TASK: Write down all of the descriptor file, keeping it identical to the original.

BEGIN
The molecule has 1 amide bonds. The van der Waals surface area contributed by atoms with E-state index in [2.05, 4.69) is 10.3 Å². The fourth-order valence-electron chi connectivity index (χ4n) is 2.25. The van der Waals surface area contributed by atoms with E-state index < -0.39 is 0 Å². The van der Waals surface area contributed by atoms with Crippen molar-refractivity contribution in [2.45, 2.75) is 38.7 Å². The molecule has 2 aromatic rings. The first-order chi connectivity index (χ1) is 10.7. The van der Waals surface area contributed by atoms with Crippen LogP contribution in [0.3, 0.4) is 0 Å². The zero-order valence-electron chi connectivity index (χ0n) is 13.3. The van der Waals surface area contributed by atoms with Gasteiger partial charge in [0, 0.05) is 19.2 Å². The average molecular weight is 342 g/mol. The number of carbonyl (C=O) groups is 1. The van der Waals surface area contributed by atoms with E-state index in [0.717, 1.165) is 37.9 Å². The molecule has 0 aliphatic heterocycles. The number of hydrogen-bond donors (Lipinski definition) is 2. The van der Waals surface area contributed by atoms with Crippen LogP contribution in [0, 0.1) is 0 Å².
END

The molecule has 1 amide bonds. The van der Waals surface area contributed by atoms with E-state index in [2.05, 4.69) is 10.3 Å². The fourth-order valence-electron chi connectivity index (χ4n) is 2.25. The van der Waals surface area contributed by atoms with E-state index < -0.39 is 0 Å². The van der Waals surface area contributed by atoms with Crippen molar-refractivity contribution in [2.45, 2.75) is 38.7 Å². The molecule has 2 aromatic rings. The first-order chi connectivity index (χ1) is 10.7. The van der Waals surface area contributed by atoms with Crippen LogP contribution in [0.3, 0.4) is 0 Å². The zero-order valence-electron chi connectivity index (χ0n) is 13.3. The van der Waals surface area contributed by atoms with Gasteiger partial charge in [0, 0.05) is 19.2 Å². The average molecular weight is 342 g/mol. The number of carbonyl (C=O) groups is 1. The van der Waals surface area contributed by atoms with E-state index in [0.717, 1.165) is 37.9 Å². The molecule has 0 aliphatic heterocycles. The number of hydrogen-bond donors (Lipinski definition) is 2. The van der Waals surface area contributed by atoms with Crippen LogP contribution in [0, 0.1) is 0 Å².